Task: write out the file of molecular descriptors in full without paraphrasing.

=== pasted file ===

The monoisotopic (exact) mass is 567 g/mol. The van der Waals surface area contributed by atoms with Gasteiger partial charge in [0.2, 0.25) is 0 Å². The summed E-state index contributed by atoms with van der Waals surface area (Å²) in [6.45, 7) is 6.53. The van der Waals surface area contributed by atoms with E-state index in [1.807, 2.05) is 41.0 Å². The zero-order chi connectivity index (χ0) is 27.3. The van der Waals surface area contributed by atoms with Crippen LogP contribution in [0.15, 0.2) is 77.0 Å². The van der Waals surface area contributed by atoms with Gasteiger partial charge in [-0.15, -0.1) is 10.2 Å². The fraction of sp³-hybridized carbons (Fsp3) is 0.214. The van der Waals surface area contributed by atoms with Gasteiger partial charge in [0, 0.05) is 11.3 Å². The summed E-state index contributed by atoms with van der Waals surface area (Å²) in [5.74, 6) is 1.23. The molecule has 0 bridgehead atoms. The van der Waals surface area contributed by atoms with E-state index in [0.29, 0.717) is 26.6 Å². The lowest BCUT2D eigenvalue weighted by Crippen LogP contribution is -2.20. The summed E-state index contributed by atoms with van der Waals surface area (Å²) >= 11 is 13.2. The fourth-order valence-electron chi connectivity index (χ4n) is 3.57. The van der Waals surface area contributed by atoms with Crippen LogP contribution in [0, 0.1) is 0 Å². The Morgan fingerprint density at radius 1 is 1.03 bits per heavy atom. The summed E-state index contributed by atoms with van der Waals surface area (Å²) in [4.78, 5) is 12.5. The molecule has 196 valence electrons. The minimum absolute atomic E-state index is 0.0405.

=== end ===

The monoisotopic (exact) mass is 567 g/mol. The van der Waals surface area contributed by atoms with Gasteiger partial charge in [0.2, 0.25) is 0 Å². The summed E-state index contributed by atoms with van der Waals surface area (Å²) in [6.45, 7) is 6.53. The van der Waals surface area contributed by atoms with E-state index in [1.807, 2.05) is 41.0 Å². The zero-order chi connectivity index (χ0) is 27.3. The van der Waals surface area contributed by atoms with Crippen LogP contribution in [0.15, 0.2) is 77.0 Å². The van der Waals surface area contributed by atoms with Gasteiger partial charge in [-0.15, -0.1) is 10.2 Å². The fraction of sp³-hybridized carbons (Fsp3) is 0.214. The van der Waals surface area contributed by atoms with Gasteiger partial charge in [0, 0.05) is 11.3 Å². The summed E-state index contributed by atoms with van der Waals surface area (Å²) in [5.74, 6) is 1.23. The molecule has 0 bridgehead atoms. The van der Waals surface area contributed by atoms with E-state index in [0.29, 0.717) is 26.6 Å². The lowest BCUT2D eigenvalue weighted by Crippen LogP contribution is -2.20. The summed E-state index contributed by atoms with van der Waals surface area (Å²) >= 11 is 13.2. The fourth-order valence-electron chi connectivity index (χ4n) is 3.57. The van der Waals surface area contributed by atoms with Crippen LogP contribution in [0, 0.1) is 0 Å². The Morgan fingerprint density at radius 1 is 1.03 bits per heavy atom. The summed E-state index contributed by atoms with van der Waals surface area (Å²) in [4.78, 5) is 12.5. The molecule has 196 valence electrons. The minimum absolute atomic E-state index is 0.0405.